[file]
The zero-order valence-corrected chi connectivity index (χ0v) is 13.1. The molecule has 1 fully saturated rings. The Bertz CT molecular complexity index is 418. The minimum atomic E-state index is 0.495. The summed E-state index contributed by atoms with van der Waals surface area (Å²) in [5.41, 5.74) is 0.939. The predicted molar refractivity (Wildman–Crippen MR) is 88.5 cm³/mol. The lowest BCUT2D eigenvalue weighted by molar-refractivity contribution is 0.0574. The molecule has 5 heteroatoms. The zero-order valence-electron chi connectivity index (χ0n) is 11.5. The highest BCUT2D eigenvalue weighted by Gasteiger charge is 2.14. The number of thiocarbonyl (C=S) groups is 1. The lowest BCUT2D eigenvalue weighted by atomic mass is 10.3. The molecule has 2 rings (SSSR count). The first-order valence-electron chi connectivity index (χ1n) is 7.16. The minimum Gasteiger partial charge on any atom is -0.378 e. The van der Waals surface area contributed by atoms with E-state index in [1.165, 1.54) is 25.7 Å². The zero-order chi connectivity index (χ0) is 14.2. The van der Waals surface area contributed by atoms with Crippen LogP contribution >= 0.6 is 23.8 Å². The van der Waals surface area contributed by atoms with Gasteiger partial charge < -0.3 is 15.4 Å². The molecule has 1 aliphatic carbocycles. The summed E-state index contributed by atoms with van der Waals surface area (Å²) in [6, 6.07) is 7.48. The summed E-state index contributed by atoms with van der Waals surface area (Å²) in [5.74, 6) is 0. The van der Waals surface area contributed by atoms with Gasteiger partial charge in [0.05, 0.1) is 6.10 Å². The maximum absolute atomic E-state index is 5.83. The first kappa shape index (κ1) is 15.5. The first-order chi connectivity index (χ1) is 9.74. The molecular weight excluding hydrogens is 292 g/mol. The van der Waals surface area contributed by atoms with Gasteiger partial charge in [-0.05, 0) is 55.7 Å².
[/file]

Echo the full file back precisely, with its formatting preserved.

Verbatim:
The zero-order valence-corrected chi connectivity index (χ0v) is 13.1. The molecule has 1 fully saturated rings. The Bertz CT molecular complexity index is 418. The minimum atomic E-state index is 0.495. The summed E-state index contributed by atoms with van der Waals surface area (Å²) in [5.41, 5.74) is 0.939. The predicted molar refractivity (Wildman–Crippen MR) is 88.5 cm³/mol. The lowest BCUT2D eigenvalue weighted by molar-refractivity contribution is 0.0574. The molecule has 5 heteroatoms. The zero-order valence-electron chi connectivity index (χ0n) is 11.5. The highest BCUT2D eigenvalue weighted by Gasteiger charge is 2.14. The number of thiocarbonyl (C=S) groups is 1. The lowest BCUT2D eigenvalue weighted by atomic mass is 10.3. The molecule has 2 rings (SSSR count). The first-order valence-electron chi connectivity index (χ1n) is 7.16. The minimum Gasteiger partial charge on any atom is -0.378 e. The van der Waals surface area contributed by atoms with E-state index in [1.165, 1.54) is 25.7 Å². The zero-order chi connectivity index (χ0) is 14.2. The van der Waals surface area contributed by atoms with Crippen LogP contribution >= 0.6 is 23.8 Å². The van der Waals surface area contributed by atoms with Gasteiger partial charge < -0.3 is 15.4 Å². The molecule has 1 aliphatic carbocycles. The summed E-state index contributed by atoms with van der Waals surface area (Å²) in [6, 6.07) is 7.48. The summed E-state index contributed by atoms with van der Waals surface area (Å²) in [5.74, 6) is 0. The van der Waals surface area contributed by atoms with Gasteiger partial charge in [0.05, 0.1) is 6.10 Å². The maximum absolute atomic E-state index is 5.83. The first kappa shape index (κ1) is 15.5. The first-order chi connectivity index (χ1) is 9.74. The molecular weight excluding hydrogens is 292 g/mol. The van der Waals surface area contributed by atoms with Gasteiger partial charge in [-0.05, 0) is 55.7 Å².